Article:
Ok, that title is way over-dramatic, I was just trying to grab you attention. I didn’t really bleed much, just a little road rash on my hand, arm, and knee. If you are one of the rare visitors that read this blog, then you probably already know what I’m talking about. That’s fine, you don’t need to read it all again. I like to write these as a journal I can look back on later. A few posts (and many months ago) I wrote about getting a motorcycle and rediscovering my love of riding. Since then, I actually bought a new motorcycle, a shiny blue 2009 Suzuki Boulevard M90, and I have been loving the hell out of riding all over the place.
On Tuesday June 1st, I was on my way into to work on I-435 in KS. It was a nice morning, a little on the warm side, but I decided at highway speeds it would be cool enough to warrant wearing my leather jacket. A few miles after I set out someone a couple of cars ahead of me made an aggressive lane change to get out behind a trash truck. This caused a chain reaction of people slamming on breaks, myself included. The car behind me however, was not paying enough attention and did not slow down. I caught just a glimpse of it in my side mirror before the impact. I’m not completely sure what happened, but I know I flew through the air a ways then rolled down the highway a bit. I looked up to see a car almost on top of me, but the lady driving it managed to swerve around me, as did the next car behind her. I was in pain, panicked, and disoriented, but I manage to drag myself off the pavement onto the side of the road.
I pulled my helmet off and started to look around. There were cars stopped everywhere, but I didn’t take in too many details. My right ankle was twisted at an unnatural angle, and everything hurt. I made sure I could move everything but my right foot, and was a bit relieved that I could. Several people were already running to check on me, including one that was a retired Oklahoma Sheriff. He made me lay on my back and held my head and neck still in case there were any spinal injuries.
I asked someone to get my phone from my saddlebag, and I called my wife to let her know that I had been in an accident and didn’t seem to be in danger of imminent death. The ambulance arrived and took me to the hospital which was quite an experience in itself. It started with a nurse in the ER telling me I should have told her that I had been in a bicycle wreck instead of a motorcycle accident since motorcycle riders deserved what they got. Either the pain and trauma from the accident, or the painkillers they gave me made me very sick, and I guess my heart rate dropped dangerously low while they were resetting my ankle. I remember screaming during that, but not much else.
I had to have surgery to put a screw in my ankle. I continued to have nausea and vomiting from the pain meds, so it was a pretty miserable couple of days in the hospital. It wasn’t helped by the fact I was sharing the room with a young, good-looking guy who happened to be in the half of the room closest to the door. While I could hear the female nurses talking to him at length, they didn’t make it past the curtain to see me very often. In fact, by the time I went home Wednesday evening, they still hadn’t even bothered to clean the road rash on my arm and hand.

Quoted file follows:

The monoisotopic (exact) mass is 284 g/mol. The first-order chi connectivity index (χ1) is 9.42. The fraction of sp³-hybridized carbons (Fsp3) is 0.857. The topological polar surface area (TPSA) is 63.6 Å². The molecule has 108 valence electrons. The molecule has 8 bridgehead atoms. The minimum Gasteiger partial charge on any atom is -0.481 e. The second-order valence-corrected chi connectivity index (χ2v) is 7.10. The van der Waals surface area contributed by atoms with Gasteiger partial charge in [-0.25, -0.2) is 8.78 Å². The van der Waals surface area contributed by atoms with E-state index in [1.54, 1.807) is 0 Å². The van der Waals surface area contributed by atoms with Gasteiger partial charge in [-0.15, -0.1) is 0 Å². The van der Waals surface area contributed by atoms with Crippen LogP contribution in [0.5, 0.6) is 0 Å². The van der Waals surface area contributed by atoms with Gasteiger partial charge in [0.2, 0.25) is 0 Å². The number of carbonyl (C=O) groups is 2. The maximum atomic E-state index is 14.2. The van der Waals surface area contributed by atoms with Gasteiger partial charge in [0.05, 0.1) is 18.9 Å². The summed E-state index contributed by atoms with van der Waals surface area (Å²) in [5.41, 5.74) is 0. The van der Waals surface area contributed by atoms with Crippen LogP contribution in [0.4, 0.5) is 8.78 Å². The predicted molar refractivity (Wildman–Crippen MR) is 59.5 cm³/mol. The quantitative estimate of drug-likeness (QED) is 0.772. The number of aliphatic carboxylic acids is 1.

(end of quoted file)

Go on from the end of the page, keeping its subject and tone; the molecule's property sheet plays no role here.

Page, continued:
So now I’m home with my screwed up ankle, and bruised and battered body. My shiny new bike with about $1000 worth of aftermarket accessories is trashed. I’m waiting to hear back from the insurance company as to what payment I will get on all of that. The big challenge ahead is maintaining the positive momentum I’ve had going for awhile. I had been dieting and working out over the last few months. I had lost 30 lbs and was up to running a couple of miles, which was quite an accomplishment for me. I had some big plans for road trips other activities this year, and now all of that is put on hold for 3-4 months, at least.
My normal workouts are out of the question, and I can do no weight bearing on the ankle for 2-3 months, then I will be in a walking cast for awhile. Of course the crutches are a workout on their own, and I may be able to manage some upper body workouts once things straighten out a bit, but I imagine I will not be able to achieve the same intensity of exercise again for some time, if ever. There is no guarantee I will be able to run, or even walk without considerable pain once all is said and done. That coupled with being homebound for a lot of the summer sounds like an invitation for weight gain; I’m going to of course try not to go off the deep end, but who knows.
All my vacation and road trip plans are pretty well wiped out as well. I’m not sure at this point if the bike is salvageable, and if it is, I’m not sure if I will want to ride again. I hope I do, but it was the most frightening and painful experience of my life, one that will continue to pain me for many months.
So, that’s where things stand now. I came out very lucky considering; my injuries could have been a lot worse. I will just have to see how things progress as I heal and find out what my options are as the joyful experience of wrangling with insurance companies continues.